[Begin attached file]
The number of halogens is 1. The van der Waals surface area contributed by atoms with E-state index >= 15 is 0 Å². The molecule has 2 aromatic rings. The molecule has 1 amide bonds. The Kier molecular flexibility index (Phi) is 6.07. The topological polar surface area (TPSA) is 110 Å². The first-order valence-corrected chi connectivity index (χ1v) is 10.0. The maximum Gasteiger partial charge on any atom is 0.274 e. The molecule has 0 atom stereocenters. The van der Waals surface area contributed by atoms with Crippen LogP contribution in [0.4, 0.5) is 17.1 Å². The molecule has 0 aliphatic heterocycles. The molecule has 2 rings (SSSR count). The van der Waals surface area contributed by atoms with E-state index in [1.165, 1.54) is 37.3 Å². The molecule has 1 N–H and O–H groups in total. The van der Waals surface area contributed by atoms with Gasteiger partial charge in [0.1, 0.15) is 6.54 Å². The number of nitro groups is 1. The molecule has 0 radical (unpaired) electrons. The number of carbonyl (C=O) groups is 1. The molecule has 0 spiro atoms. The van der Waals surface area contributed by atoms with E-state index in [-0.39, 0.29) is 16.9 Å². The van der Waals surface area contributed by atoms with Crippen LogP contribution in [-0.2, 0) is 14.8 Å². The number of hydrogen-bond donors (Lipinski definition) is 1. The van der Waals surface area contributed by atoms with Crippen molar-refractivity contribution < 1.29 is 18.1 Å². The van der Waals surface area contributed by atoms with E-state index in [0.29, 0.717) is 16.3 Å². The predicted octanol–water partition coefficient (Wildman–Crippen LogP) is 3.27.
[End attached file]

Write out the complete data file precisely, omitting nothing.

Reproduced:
The number of halogens is 1. The van der Waals surface area contributed by atoms with E-state index >= 15 is 0 Å². The molecule has 2 aromatic rings. The molecule has 1 amide bonds. The Kier molecular flexibility index (Phi) is 6.07. The topological polar surface area (TPSA) is 110 Å². The first-order valence-corrected chi connectivity index (χ1v) is 10.0. The maximum Gasteiger partial charge on any atom is 0.274 e. The molecule has 0 atom stereocenters. The van der Waals surface area contributed by atoms with Crippen LogP contribution in [0.4, 0.5) is 17.1 Å². The molecule has 0 aliphatic heterocycles. The molecule has 2 rings (SSSR count). The van der Waals surface area contributed by atoms with E-state index in [1.165, 1.54) is 37.3 Å². The molecule has 1 N–H and O–H groups in total. The van der Waals surface area contributed by atoms with Gasteiger partial charge in [0.1, 0.15) is 6.54 Å². The number of nitro groups is 1. The molecule has 0 radical (unpaired) electrons. The number of carbonyl (C=O) groups is 1. The molecule has 0 spiro atoms. The van der Waals surface area contributed by atoms with E-state index in [-0.39, 0.29) is 16.9 Å². The van der Waals surface area contributed by atoms with Crippen LogP contribution in [-0.2, 0) is 14.8 Å². The number of hydrogen-bond donors (Lipinski definition) is 1. The van der Waals surface area contributed by atoms with Crippen molar-refractivity contribution < 1.29 is 18.1 Å². The van der Waals surface area contributed by atoms with E-state index in [0.29, 0.717) is 16.3 Å². The predicted octanol–water partition coefficient (Wildman–Crippen LogP) is 3.27.